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Postscript: COVID-19 and SDG progress

Published online by Cambridge University Press:  18 January 2021

Stephanie A. Macht*
Affiliation:
School of Business and Law, Central Queensland University – Sydney Campus, Sydney, Australia
Ross L. Chapman
Affiliation:
School of Business and Law, Central Queensland University – Sydney Campus, Sydney, Australia
Janna Anneke Fitzgerald
Affiliation:
Griffith Business School, Griffith University, Southport, Queensland, Australia
*
Author for correspondence: Stephanie Macht, E-mail: s.macht@cqu.edu.au
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Abstract

Type
Editorial
Copyright
Copyright © Cambridge University Press and Australian and New Zealand Academy of Management 2021

In writing this Special Issue editorial, we were acutely aware that the world has changed dramatically from the time of the development of the articles contained therein. While the findings and conclusions of the seven articles remain just as relevant to a post-COVID world (or to the current mid-COVID environment!), we felt it would be a valuable addition to the Special Issue, to provide an update on current (late-2020) progress toward achieving the Sustainable Development Goals (SDGs), and the particular role of management education and research in this goal.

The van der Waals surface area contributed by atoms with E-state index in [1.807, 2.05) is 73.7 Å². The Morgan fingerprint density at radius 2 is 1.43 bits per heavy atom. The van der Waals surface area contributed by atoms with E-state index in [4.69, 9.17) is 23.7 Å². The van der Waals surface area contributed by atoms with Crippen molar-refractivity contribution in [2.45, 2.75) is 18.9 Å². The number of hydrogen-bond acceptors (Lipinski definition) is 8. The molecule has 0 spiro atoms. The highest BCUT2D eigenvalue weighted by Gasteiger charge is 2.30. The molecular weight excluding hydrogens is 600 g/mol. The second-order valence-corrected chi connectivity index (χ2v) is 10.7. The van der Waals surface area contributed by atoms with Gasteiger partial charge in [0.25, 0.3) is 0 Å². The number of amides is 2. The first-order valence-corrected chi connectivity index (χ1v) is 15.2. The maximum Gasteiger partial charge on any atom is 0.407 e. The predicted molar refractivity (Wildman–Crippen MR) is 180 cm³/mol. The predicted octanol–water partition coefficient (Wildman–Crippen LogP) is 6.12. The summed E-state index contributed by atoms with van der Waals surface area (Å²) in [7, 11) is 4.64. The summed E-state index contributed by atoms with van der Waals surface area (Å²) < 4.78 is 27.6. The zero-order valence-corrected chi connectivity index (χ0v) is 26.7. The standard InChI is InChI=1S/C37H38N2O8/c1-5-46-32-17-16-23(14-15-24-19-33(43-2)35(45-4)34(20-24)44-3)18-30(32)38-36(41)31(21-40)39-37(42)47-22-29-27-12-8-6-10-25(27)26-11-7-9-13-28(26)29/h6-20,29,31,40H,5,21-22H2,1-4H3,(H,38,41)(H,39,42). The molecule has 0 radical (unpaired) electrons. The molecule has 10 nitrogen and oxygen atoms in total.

According to the Social Progress Imperative blog (2020), even before COVID-19 hit the world in early 2020, it was clear that all of the SDGs would not be achievable by 2030. The Social Progress Imperative is a US-based non-profit focused on redefining how the world measures success. Established in 2012, it developed the Social Progress Index (SPI) to measure how well countries and communities convert their resources into social and environmental outcomes that impact the lives of people every day – like health, safety, education, rights and opportunity to understand precisely how people are really living and who is being left behind.